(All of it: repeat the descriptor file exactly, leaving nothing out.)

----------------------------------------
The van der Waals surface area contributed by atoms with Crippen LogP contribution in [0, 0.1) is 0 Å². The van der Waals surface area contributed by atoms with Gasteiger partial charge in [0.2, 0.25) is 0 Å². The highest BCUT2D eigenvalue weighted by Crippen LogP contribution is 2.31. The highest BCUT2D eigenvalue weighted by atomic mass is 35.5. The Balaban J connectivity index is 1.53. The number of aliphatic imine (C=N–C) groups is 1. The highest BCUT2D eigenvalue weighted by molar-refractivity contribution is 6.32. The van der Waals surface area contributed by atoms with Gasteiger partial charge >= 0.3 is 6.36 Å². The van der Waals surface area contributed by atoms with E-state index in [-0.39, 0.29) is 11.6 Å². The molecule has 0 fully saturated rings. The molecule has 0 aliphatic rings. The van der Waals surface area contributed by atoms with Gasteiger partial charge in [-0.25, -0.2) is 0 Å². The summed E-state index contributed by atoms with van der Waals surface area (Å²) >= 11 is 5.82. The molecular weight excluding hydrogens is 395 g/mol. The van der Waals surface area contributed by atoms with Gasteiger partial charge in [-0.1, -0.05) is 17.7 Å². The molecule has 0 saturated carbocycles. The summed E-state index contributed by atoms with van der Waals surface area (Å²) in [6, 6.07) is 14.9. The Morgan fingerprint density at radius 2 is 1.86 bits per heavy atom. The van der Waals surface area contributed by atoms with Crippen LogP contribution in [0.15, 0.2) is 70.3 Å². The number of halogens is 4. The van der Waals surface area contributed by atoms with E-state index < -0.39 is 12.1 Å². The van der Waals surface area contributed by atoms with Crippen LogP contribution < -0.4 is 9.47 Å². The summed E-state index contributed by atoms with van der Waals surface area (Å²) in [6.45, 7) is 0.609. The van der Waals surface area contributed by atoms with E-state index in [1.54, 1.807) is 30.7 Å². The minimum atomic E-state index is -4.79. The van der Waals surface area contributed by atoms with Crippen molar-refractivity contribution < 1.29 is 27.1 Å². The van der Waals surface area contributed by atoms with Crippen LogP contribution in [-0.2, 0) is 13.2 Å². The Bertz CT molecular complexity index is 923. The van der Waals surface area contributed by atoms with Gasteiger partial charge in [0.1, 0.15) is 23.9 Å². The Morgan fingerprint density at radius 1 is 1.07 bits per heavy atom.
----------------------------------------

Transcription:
The van der Waals surface area contributed by atoms with Crippen LogP contribution in [0, 0.1) is 0 Å². The van der Waals surface area contributed by atoms with Gasteiger partial charge in [0.2, 0.25) is 0 Å². The highest BCUT2D eigenvalue weighted by Crippen LogP contribution is 2.31. The highest BCUT2D eigenvalue weighted by atomic mass is 35.5. The Balaban J connectivity index is 1.53. The number of aliphatic imine (C=N–C) groups is 1. The highest BCUT2D eigenvalue weighted by molar-refractivity contribution is 6.32. The van der Waals surface area contributed by atoms with Gasteiger partial charge >= 0.3 is 6.36 Å². The van der Waals surface area contributed by atoms with E-state index in [-0.39, 0.29) is 11.6 Å². The molecule has 0 fully saturated rings. The molecule has 0 aliphatic rings. The van der Waals surface area contributed by atoms with Gasteiger partial charge in [-0.25, -0.2) is 0 Å². The summed E-state index contributed by atoms with van der Waals surface area (Å²) >= 11 is 5.82. The molecular weight excluding hydrogens is 395 g/mol. The van der Waals surface area contributed by atoms with Gasteiger partial charge in [-0.1, -0.05) is 17.7 Å². The molecule has 0 saturated carbocycles. The summed E-state index contributed by atoms with van der Waals surface area (Å²) in [6, 6.07) is 14.9. The Morgan fingerprint density at radius 2 is 1.86 bits per heavy atom. The van der Waals surface area contributed by atoms with Crippen LogP contribution in [0.15, 0.2) is 70.3 Å². The number of halogens is 4. The van der Waals surface area contributed by atoms with E-state index < -0.39 is 12.1 Å². The van der Waals surface area contributed by atoms with Crippen LogP contribution < -0.4 is 9.47 Å². The summed E-state index contributed by atoms with van der Waals surface area (Å²) in [6.45, 7) is 0.609. The van der Waals surface area contributed by atoms with E-state index in [1.54, 1.807) is 30.7 Å². The minimum atomic E-state index is -4.79. The van der Waals surface area contributed by atoms with Crippen molar-refractivity contribution < 1.29 is 27.1 Å². The van der Waals surface area contributed by atoms with Crippen LogP contribution in [-0.2, 0) is 13.2 Å². The Bertz CT molecular complexity index is 923. The van der Waals surface area contributed by atoms with Gasteiger partial charge in [0.1, 0.15) is 23.9 Å². The Morgan fingerprint density at radius 1 is 1.07 bits per heavy atom.